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Decision 39 COM 8B.36
Routes of Santiago de Compostela: Camino Francés and Routes of Northern Spain, Spain

The World Heritage Committee,

  1. Having examined Documents WHC-15/39.COM/8B and WHC-15/39.COM/INF.8B1,
  2. Approves the extension of the Route of Santiago de Compostela to include the Routes of Santiago in Northern Spain, which becomes Routes of Santiago de Compostela: Camino Francés and Routes of Northern Spain, Spain, on the World Heritage List on the basis of criteria (ii), (iv) and (vi);
  3. Adopts the following Statement of Outstanding Universal Value:

    Brief synthesis

    The Route of Santiago de Compostela is an extensive interconnected network of pilgrimage routes in Spain whose ultimate destination is the tomb of the Apostle James the Greater in Santiago de Compostela, in Galicia. According to Saint Jerome, the apostles were to be interred in the province where each had preached the gospel. The tomb believed to be that of James the Greater was discovered in Galicia in the 9th century, a period when Spain was dominated by Muslims. Its discovery was of immense importance for the Christian world, and Compostela soon became a place of Christian pilgrimage comparable in importance to Jerusalem and Rome.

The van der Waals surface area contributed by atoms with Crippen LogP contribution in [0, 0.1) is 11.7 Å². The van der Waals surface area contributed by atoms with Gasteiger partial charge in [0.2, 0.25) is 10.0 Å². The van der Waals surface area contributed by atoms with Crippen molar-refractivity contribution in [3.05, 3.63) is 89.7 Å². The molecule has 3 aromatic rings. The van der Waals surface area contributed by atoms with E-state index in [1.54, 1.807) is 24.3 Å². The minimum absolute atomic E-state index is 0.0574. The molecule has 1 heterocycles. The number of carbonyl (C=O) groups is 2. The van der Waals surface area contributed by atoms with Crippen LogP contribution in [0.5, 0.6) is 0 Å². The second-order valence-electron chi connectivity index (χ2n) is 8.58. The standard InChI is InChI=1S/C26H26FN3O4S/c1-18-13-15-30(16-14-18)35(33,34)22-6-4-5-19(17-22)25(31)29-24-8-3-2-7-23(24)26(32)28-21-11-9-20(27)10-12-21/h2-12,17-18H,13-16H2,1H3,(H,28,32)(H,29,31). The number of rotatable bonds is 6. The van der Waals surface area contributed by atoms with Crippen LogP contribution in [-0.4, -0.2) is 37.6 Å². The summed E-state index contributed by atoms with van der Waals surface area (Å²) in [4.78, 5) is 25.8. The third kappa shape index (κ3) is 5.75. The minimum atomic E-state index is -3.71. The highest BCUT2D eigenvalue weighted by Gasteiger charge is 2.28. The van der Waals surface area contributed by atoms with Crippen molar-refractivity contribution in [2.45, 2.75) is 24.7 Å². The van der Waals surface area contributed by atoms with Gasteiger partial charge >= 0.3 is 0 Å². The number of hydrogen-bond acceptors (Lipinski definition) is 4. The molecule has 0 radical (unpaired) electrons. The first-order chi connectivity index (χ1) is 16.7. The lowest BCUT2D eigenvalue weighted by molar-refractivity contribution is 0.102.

The almost 1500-km-long network of four Northern Routes (Primitive, Coastal, Interior of the Basque Country-La Rioja, and Liébana) are at the origin of the Jacobean pilgrimage. They are directly linked to the discovery of the Apostle’s tomb, and to its promotion by the Kingdom of Asturias. It was not until the 11th century that the Northern Routes were surpassed by the 738-km-long French Route, which was less difficult to traverse and became the primary Way of Saint James across the Iberian peninsula to Compostela.